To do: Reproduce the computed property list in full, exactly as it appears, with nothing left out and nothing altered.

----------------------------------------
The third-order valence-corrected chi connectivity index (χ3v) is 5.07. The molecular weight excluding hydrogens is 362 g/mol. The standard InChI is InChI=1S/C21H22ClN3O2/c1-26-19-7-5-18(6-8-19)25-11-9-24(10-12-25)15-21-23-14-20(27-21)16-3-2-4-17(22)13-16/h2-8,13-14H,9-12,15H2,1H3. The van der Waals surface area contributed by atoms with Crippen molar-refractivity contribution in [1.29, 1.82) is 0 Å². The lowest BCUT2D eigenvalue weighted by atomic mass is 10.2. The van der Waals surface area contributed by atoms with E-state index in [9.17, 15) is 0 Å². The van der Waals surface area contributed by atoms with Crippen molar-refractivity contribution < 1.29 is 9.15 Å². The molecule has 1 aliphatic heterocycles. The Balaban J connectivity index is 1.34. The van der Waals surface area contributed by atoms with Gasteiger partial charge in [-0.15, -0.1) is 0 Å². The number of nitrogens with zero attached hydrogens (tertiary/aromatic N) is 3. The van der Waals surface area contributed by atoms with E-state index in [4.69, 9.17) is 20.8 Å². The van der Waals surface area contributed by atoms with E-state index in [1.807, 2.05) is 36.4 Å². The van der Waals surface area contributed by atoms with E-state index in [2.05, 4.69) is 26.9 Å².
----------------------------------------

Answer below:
The third-order valence-corrected chi connectivity index (χ3v) is 5.07. The molecular weight excluding hydrogens is 362 g/mol. The standard InChI is InChI=1S/C21H22ClN3O2/c1-26-19-7-5-18(6-8-19)25-11-9-24(10-12-25)15-21-23-14-20(27-21)16-3-2-4-17(22)13-16/h2-8,13-14H,9-12,15H2,1H3. The van der Waals surface area contributed by atoms with Crippen molar-refractivity contribution in [1.29, 1.82) is 0 Å². The lowest BCUT2D eigenvalue weighted by atomic mass is 10.2. The van der Waals surface area contributed by atoms with E-state index in [9.17, 15) is 0 Å². The van der Waals surface area contributed by atoms with Crippen molar-refractivity contribution < 1.29 is 9.15 Å². The molecule has 1 aliphatic heterocycles. The Balaban J connectivity index is 1.34. The van der Waals surface area contributed by atoms with Gasteiger partial charge in [-0.15, -0.1) is 0 Å². The number of nitrogens with zero attached hydrogens (tertiary/aromatic N) is 3. The van der Waals surface area contributed by atoms with E-state index in [4.69, 9.17) is 20.8 Å². The van der Waals surface area contributed by atoms with E-state index in [1.807, 2.05) is 36.4 Å². The van der Waals surface area contributed by atoms with E-state index in [2.05, 4.69) is 26.9 Å².